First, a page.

Helen was against the idea and asked for a second opinion, which confirmed the first doctor?s diagnosis. She and husband James consented, and she was then given a choice between having a general anaesthetic or an epidural. Wanting desperately to be awake for the birth, she chose an epidural. ?For nine months I had been planning to hear the baby?s cry and to see my husband?s face at the birth.?

But the last thing she remembers of being pregnant is a desperate feeling of not being able to breathe. ?The next thing I knew I was waking up hours later, flat on my back throwing up. They said ?Here?s your baby.? "

She later found out that the epidural needle had been inserted too far, causing her to pass out. ?I was druggy, wasted ? like your worst, worst, worst hangover. I was not welcoming to the baby ? I was just really annoyed.?

Helen isn?t sure how things managed to go so wrong. ?I?ve been trying to look at it from all angles. It?s only been six weeks since I gave birth; I?m still very sensitive about it. I get very depressed some days because I had planned for so long, really wanting to be pregnant and to be there when she arrived. The whole thing, I missed it.?

Luckily, she says, James had a video camera that recorded the nurses putting the baby on her breast after the birth. ?If I hadn?t seen that connection I don?t know how I?d be feeling. Just seeing that on the video made me think ?OK, at least she knows I?m her mum!? "

Her pregnancy had been normal, although she struggled with morning sickness day and night for the first five months. The biggest change was her weight, which rose steadily during the nine months. ?I gained 40 kilograms,? she says with healthy nonchalance. ?I lost 17 kilograms within the first two weeks after the birth. The rest is kind of steady and will probably stay that way until after I stop breastfeeding.?

As her body changed, so too came the realisation that her life had truly changed. ?I was not out partying, not staying out till the early hours of the morning anymore!?

Changes continued, of course, with the birth. ?It?s true what they say: you do NOT sleep. She sleeps through the night soundly now, but you?re still on alert, still on standby, like your pager will go off any second.?

And the first time she went out for lunch at a restaurant with girlfriends she didn?t make it through. ?The first thing I noticed was people smoking. It had never bothered me before because I used to smoke. But all of a sudden it bothered me a lot – a lot. I had to go home. That mother instinct kicked in.?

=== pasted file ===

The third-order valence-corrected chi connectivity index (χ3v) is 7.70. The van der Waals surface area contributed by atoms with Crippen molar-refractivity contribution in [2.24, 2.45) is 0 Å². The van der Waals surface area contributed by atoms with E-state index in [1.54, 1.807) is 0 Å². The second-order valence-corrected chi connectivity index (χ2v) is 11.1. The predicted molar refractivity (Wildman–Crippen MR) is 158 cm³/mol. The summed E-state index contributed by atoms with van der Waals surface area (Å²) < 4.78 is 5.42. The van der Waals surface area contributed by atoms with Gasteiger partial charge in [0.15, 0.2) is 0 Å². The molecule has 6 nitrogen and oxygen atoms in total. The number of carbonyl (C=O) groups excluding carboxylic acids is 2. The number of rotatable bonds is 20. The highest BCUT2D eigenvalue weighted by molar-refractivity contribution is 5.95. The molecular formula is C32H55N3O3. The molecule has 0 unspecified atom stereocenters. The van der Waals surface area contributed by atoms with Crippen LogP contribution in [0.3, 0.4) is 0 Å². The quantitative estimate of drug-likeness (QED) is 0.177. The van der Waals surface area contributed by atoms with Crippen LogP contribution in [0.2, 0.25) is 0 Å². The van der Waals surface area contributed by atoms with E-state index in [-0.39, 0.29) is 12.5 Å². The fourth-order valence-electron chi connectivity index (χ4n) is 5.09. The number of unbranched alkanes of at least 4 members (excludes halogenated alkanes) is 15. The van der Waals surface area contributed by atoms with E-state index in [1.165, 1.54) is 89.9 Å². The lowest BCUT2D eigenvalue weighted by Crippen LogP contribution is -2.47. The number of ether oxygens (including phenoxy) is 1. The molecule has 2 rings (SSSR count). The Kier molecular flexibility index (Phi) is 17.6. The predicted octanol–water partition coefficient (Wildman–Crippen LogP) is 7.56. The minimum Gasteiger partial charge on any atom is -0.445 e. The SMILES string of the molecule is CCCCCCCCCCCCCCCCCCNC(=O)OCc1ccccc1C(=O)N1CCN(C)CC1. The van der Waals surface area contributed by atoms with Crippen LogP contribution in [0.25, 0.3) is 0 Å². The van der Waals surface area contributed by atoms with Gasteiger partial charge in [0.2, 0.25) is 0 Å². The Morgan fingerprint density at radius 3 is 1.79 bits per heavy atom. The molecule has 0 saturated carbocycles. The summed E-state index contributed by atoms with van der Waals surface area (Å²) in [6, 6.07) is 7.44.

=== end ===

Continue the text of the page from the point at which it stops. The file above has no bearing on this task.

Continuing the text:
Helen and James have eschewed the help of a nanny for at least the first four or five months of Haley?s life. But with James working hard on his fledgling business, Helen has found the load heavy. ?For the first three weeks I was really on my own. I felt depressed and lonely, even though my girlfriends would stop by and see me. You?re confined and you feel like no one knows what you?re going through,? she says. ?But it?s beautiful, the whole thing, as you watch her each day.?

Her mother rang when Haley was three weeks old to tell her she was making a surprise visit. ?I was in tears. I was like, I really need you mum! You should have come yesterday!?

It was a special time for Helen and her mother. During previous visits, Helen says she had always been busy and hadn?t bothered to spend quality time with her. This time was different. ?Talking is all we did. We were inseparable. I felt like we really bonded – it took 30 years for us to really get along. For the past nearly 13 years now [since Helen came to Thailand] we got along, but it was always me looking for my own identity, trying to get away, starting my own life.?

Career plans are on hold now, but Helen will eventually go back to work. At the moment it?s a struggle for Helen to settle on a new image for herself in her own mind. ?I still have this image of myself as a model, personality, VJ. I didn?t want to let go of that; I still don?t want to let go of that. I?m finding it hard.?

Helen says she wonders how people will cope with the fact she?s now a mother. ?You can?t always be that fun, carefree person, pushing people?s buttons and pushing the limits of what people are going to accept in society in their pictures. You have to start taking responsibilities for your actions, for society.?

At least on one front she?s still making a stand. ?I won?t let breastfeeding stop me from going out. It feels so natural. I don?t care what anyone else is thinking and I?m not going to deprive Haley of that.?

In the meantime, Helen?s watching her daughter develop a personality just like her own. ?What goes around comes around,? she laughs. ?She already shows a stubborn streak. I can see that she?s going to be tough. She?s going to be a go-getter. She?s not going to be sit back and be weak.?

The most important qualities she?d like to teach Haley are compassion, kindness and fairness. ?That?s what I want to show her. Not so much teach her but show her, and she?ll learn from that.?

As for her relationship with her husband, Helen says the change a child made to their lives was at first a shock in terms of how little time they get to spend together. ?It?s been tiring, but very rewarding. We look at her and we say ?Oh my gosh we did this!? And we high five each other!?

So will Baby Berger Number Two be on its way some time soon? ?The first week after Haley was born, I was absolutely not going to have anymore children. But now I can see that I would. I think I?ll continue until I?m 35; then I can stop and enjoy it all.?